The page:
Table of Contents; Page 54; Page 58; Index

Exhaust Nozzles. It has been determined by experiment that the most efficient form of exhaust nozzle is that which keeps the jet in the densest and most compact form. Tests indicate that the nozzle giving the jet the least spread is the most efficient. Of the three forms of exhaust nozzles shown in Fig. 52, the spread of the jet is least for a and most for c. Nozzle a ends in a plain cylindrical portion 2 inches in length. Nozzle c is contracted in the form of a plain cylinder ending in an abrupt cylindrical contraction. It has been common practice, in cases where engines refuse to steam properly, to put across the exhaust nozzles round or knife-shaped bridges as indicated in Fig. 53. The use of bridges accomplishes the desired result but experiments have shown that this method materially affects the efficiency of the engine because of the increase of back pressure in the cylinders. It is, therefore, best not to split up the jet by using a bridge in cases where the draft is unsatisfactory, as the desired results may be obtained by reducing the diameter of the exhaust nozzle.

As previously stated, draft or petticoat pipes are used for the purpose of increasing the draft or vacuum in the front end and in the tubes. A great many tests have been made under the supervision of the Master Mechanics' Association to determine the proper proportions of the petticoat pipes and their best relative position with reference to the stack and exhaust nozzle.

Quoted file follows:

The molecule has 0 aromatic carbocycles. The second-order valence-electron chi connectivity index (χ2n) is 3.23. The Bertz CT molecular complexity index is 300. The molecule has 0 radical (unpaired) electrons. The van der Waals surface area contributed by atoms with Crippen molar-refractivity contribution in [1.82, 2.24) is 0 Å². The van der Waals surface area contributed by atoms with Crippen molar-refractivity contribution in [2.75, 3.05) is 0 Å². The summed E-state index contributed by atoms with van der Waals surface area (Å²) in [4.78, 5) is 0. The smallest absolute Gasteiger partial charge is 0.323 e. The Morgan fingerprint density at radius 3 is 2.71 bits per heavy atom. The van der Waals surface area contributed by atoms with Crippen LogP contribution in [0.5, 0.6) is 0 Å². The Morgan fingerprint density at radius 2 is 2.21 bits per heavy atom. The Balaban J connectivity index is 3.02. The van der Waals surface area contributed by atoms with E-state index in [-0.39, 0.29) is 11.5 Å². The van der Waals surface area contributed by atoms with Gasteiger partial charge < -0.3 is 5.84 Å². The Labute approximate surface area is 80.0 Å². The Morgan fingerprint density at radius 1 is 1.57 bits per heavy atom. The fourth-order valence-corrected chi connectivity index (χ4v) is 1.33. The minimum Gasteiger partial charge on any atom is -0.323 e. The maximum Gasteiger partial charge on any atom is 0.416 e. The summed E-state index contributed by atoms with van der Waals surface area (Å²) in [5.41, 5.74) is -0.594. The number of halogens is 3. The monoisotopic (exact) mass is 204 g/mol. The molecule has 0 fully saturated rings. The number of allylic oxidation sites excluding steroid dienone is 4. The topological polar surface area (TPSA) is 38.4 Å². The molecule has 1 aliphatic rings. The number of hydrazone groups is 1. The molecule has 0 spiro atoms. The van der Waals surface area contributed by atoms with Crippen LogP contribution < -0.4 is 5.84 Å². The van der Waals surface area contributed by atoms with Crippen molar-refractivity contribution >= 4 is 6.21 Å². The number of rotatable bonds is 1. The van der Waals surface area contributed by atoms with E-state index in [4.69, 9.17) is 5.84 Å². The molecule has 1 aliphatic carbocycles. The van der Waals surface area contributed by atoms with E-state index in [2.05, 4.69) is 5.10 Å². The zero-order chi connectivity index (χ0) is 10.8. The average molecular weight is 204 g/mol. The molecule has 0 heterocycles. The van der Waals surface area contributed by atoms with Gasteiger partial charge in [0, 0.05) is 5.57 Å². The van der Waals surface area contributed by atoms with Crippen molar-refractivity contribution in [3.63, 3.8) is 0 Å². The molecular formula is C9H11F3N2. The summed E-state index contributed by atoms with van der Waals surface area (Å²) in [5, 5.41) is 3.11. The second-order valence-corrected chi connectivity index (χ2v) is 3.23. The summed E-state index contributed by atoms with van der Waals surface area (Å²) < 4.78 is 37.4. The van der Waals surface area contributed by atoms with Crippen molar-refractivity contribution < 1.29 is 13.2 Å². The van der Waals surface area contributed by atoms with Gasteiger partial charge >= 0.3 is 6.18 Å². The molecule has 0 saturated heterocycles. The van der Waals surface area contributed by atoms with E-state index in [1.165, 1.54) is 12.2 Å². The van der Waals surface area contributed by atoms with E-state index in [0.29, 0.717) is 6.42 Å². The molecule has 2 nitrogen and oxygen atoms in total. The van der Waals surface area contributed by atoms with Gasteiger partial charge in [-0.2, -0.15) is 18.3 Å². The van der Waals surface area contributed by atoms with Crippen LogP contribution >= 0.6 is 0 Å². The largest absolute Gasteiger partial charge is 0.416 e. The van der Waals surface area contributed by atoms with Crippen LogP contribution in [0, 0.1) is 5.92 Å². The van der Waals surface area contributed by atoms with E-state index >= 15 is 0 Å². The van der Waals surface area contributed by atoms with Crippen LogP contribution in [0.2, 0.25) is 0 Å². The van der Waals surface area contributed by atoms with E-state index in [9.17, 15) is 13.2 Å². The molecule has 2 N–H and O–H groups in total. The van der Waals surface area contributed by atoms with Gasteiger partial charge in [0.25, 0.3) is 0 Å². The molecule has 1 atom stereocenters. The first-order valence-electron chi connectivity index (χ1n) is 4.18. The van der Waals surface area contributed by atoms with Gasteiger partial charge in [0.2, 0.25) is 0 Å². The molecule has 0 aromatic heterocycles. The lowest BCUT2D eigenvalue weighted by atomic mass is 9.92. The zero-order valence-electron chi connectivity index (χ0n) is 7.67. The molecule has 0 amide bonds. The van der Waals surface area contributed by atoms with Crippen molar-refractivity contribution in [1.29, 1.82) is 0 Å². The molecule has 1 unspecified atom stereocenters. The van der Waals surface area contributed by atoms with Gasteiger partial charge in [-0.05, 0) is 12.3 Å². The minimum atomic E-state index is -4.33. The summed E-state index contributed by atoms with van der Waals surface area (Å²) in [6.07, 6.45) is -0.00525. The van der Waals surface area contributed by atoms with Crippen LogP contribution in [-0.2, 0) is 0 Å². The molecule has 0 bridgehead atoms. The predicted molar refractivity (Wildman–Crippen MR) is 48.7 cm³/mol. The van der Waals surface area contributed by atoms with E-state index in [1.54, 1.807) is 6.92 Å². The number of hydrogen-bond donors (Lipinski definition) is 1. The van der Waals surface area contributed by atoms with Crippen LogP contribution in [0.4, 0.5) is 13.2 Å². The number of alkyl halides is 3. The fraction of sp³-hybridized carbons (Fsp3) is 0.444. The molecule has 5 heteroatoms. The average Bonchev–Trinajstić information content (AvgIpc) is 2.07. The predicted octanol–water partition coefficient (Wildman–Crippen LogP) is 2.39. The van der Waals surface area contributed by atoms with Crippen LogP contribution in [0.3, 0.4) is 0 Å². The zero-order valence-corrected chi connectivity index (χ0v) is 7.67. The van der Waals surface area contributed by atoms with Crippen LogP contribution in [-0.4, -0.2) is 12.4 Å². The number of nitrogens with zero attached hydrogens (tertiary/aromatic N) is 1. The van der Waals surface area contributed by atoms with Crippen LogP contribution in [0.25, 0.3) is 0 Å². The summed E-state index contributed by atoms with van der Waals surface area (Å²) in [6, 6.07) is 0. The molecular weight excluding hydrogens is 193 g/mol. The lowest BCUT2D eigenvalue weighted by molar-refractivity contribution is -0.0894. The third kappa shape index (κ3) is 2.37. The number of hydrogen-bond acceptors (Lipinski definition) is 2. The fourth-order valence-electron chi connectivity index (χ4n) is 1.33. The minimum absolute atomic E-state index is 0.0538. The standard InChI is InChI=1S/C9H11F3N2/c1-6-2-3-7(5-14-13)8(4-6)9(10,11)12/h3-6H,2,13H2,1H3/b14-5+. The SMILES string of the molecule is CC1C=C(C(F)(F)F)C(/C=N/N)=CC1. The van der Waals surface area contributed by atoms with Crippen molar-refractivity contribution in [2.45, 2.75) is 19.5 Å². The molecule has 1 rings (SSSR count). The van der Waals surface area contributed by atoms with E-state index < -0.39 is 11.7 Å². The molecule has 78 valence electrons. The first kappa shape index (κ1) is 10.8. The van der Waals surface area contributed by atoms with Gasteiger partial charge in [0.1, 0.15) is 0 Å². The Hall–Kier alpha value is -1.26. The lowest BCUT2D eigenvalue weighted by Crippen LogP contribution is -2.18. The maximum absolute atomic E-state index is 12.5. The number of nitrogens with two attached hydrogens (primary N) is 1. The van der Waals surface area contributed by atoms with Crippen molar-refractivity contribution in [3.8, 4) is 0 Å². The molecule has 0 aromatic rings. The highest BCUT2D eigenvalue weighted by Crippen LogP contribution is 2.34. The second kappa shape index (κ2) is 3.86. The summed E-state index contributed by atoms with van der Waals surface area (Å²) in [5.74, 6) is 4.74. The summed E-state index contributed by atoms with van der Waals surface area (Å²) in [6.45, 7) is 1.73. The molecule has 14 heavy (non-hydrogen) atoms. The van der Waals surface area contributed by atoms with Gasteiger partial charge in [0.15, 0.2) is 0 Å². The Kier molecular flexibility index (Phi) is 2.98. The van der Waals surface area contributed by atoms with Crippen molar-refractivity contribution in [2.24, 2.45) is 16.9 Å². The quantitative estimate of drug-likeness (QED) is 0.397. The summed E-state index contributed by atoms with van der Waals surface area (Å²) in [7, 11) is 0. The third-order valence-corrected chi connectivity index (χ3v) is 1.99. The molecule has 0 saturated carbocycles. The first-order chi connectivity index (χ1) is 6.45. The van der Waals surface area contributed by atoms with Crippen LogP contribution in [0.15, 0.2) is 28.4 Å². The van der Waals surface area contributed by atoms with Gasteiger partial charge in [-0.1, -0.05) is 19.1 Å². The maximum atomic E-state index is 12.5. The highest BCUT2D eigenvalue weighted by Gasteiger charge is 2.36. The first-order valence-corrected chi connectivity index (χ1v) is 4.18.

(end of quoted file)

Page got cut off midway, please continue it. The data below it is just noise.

The report of the committee of the Master Mechanics' Association with reference to single draft pipes states "that for the best results, the presence of a draft pipe requires a smaller stack than would be used without it but that no best combination of single draft pipe and stack could be found which gave a better draft than could be obtained by the use of a properly proportioned stack without the draft pipe. While the presence of a draft pipe will improve the draft when the stack is small it will not do so when the stack is sufficiently large to serve without it. The best proportion and adjustment of a single draft pipe and stack are shown in Fig. 54."

The finding of the same committee with reference to the use of the double draft pipes is as follows: "Double draft pipes of various diameters and lengths and having many different positions within the front ends all in combination with stacks of different diameters, were included in the experiments with results which justify a conclusion similar to that reached with reference to single draft pipes. Double draft pipes make a small stack workable. They cannot serve to give a draft equal to that which may be obtained without them provided the plain stack is suitably proportioned. The arrangements and proportions giving the best results are illustrated in Fig. 55."

Table of Contents; Page 54; Page 58; Index

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